3. Segregation: more highly paid workers concentrate among each other

We explore the relative contributions of these three phenomena to between-industry inequality in Figure 4.  Sorting has the greatest role in increasing inequality, and its contribution to the variance of log annual labour earnings increased from 0.078 to 0.112 from 1996–2002 to 2012–2018.  In other words, high-paying industries increasingly employ highly paid workers.  Highly paid workers tend to be employed in the same industries (to the exclusion of workers with low earnings), and this rises from 0.059 to 0.089.  Industry-level pay premia have also widened somewhat over time.  This latter channel has had a smaller contribution to the variance of log earnings and rose from 0.033 to 0.044.

‘Mega firm’ employment has surged in the 30 industries that drive increasing inequality

We now explore the role of ‘mega firms’ in increasing inequality.  By mega firms we mean those that employ at least 10,000 workers.  Mega firms have been increasing as a share of employment, as documented by Bloom et al. (2018) and Autor et al. (2020).  In Figure 5, we break this increase down according to our four industry groups.

The rise in mega firm employment is quite dramatic in the 30 industries that drive increasing inequality.  It is especially apparent in the low-paying firms that drive inequality through increasing employment.  The employment share of mega firms in the 11 low-paying industries that drive between-industry inequality increased by 2.5 percentage points, from 3.1% to 5.6%.  Note that this implies that millions of additional workers were employed in mega firms in low-paying industries: the total number of people employed in the US in 2018 was more than 150 million (Bureau of Labor Statistics 2019).  The employment share of mega firms in the 19 high-paying industries increased by 1.4 percentage points, from 3.2% to 4.5%.  The employment share of mega firms in the other 271 industries fell.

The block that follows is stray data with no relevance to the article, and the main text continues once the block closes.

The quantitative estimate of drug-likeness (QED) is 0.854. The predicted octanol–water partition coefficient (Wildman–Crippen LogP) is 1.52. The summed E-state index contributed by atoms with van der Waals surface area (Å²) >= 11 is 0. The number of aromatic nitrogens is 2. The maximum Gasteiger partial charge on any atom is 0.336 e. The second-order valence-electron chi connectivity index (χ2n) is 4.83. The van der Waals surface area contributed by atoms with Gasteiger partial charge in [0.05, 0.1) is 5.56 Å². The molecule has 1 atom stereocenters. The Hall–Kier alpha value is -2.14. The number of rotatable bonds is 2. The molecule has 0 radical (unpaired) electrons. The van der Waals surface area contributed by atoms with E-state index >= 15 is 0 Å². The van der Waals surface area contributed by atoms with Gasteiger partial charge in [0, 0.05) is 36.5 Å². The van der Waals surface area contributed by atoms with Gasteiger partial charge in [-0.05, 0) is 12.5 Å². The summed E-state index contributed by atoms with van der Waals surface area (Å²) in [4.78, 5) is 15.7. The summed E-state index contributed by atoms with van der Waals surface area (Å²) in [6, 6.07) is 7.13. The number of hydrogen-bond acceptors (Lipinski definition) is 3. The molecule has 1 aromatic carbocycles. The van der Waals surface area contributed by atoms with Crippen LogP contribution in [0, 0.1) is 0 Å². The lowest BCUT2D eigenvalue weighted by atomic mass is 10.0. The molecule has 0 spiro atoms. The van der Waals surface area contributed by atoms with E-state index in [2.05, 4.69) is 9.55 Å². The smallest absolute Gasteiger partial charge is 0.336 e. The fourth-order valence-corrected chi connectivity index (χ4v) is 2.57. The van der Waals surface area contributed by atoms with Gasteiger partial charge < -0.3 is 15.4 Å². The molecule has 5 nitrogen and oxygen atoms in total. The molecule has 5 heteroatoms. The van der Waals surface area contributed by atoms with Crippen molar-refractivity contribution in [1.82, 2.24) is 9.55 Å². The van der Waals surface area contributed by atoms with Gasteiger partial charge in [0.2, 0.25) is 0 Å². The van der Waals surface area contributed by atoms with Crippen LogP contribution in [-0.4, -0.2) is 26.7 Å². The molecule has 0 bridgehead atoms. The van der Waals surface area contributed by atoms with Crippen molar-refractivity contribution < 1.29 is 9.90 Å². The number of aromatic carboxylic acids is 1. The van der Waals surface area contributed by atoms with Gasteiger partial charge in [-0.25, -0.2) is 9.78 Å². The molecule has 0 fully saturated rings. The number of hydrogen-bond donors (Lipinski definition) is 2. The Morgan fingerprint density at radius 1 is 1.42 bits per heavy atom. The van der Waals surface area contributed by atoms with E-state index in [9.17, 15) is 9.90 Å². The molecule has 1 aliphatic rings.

Figure 5 The employment share of mega (10,000+ employee) firms increased in the 30 industries that drive increasing inequality


Notes: Persons with annual real earnings > $3,770 working at employers with at least 20 employees in 18 US states.  The labels 20-49, 50-99, etc. denote the number of employees at the firm.  The denominator is total employment across all size classes and industry groups.


Industries drive recent changes in inequality in the US. Thirty out of the 301 industries in our classification can explain nearly all of the rise in between-industry inequality.  Continued study of these industries can help shed light on the mechanisms by which inequality continues to increase.